Look like IJC could rectify this somehow with the state of NY.
Look like IJC could rectify this somehow with the state of NY.
“It’s a big deal,” said Dawn Wellman, sector manager for environmental health and remediation at the national lab in Richland. “At a scaled version we have done what they will do at full scale at Hanford.”
The vitrification plant — or Waste Treatment Plant — at the Hanford nuclear reservation has been under construction since 2002, with a court-ordered deadline of 2023 to start treating some of the 56 million gallons of radioactive waste in underground tanks.
Much of the waste, which is left from the past production of plutonium for the nation’s nuclear weapons program, is planned to be vitrified, or turned into a solid glass form for disposal.”
“The West Lake Landfill contains thousands of tons of radioactive material from the World War II-era Manhattan Project that was dumped at the site in the 1970s, where it has languished ever since amid other waste. The latest plan calls for excavating 70 percent of the radioactive waste from the site — a far cry from a 2008 solution proposed by the George W. Bush administration to cover and monitor the waste.“
A generalized reconstruction of Paleo-Bell River drainage and evolution of other major rivers in western and northern North America, after James Sears and others. By the Miocene, the Paleo-Bell River Basin reached its greatest extent. Rifts like the Rio Grande and Great Basin created an ancestral Colorado River that was yet to establish a course to the Pacific (location 1). Instead, it flowed north from the Grand Canyon region through structurally controlled valleys and into the larger Paleo-Bell River Basin via an ancestral Yellowstone River, whose gravels cap the Cypress Hills. This route was blocked by eruptions of lava in the Snake River Plain (location 2) associated with the Yellowstone Hot Spot. Repeated glaciation starting about 2.6 million years ago diverted north-flowing rivers like the Paleo-Yellowstone along ice sheet margins (location 3) to form the Missouri River. The ice sheets also disrupted the Paleo-Bell River Basin, causing river sedimentation to cease in the Saglek Basin. The Mackenzie River Basin was created, leaving the Saskatchewan/Nelson River Basin as the last remnant of North America’s Amazon. Credit: K. Cantner, AGI and Lionel Jackson, based on Sears, GSA Today, 2013.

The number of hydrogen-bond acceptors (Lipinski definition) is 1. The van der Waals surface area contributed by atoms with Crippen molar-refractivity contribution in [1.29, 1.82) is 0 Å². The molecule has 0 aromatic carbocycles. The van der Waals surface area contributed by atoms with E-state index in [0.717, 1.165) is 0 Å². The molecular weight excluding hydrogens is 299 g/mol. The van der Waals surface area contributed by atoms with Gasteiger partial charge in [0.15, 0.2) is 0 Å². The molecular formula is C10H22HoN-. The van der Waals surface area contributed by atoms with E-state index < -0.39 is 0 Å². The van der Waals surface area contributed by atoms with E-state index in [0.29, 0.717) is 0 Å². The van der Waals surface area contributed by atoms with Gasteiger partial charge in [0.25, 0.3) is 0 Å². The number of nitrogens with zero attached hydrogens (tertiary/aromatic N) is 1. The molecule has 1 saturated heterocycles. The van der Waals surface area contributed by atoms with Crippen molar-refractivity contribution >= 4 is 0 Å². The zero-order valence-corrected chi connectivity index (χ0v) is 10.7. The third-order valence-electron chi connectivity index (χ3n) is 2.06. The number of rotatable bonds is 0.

“The complex, unique geology of the Los Angeles Basin, with its interlocking and overlapping ridges and valleys, resulted in a wildly unpredictable river that often sent torrents of water tearing over its banks.
Not long after California became a state in 1851, the water needs of a booming population stressed the Los Angeles River to its breaking point. Meanwhile, the fitful river endangered the settlements multiplying throughout the floodplain. After catastrophic floods in 1914, 1934, and 1938, the city, at the recommendation of the U.S. Army Corps of Engineers, agreed to straighten the riverbed and pave it with concrete, deracinating whatever plant and animal wildlife was left. A complex of aqueducts, dams, and reservoirs was built to import most of the city’s water; today, it delivers about 430 million gallons daily.”
Restoration of this watershed is a priority to many who live in and around LA.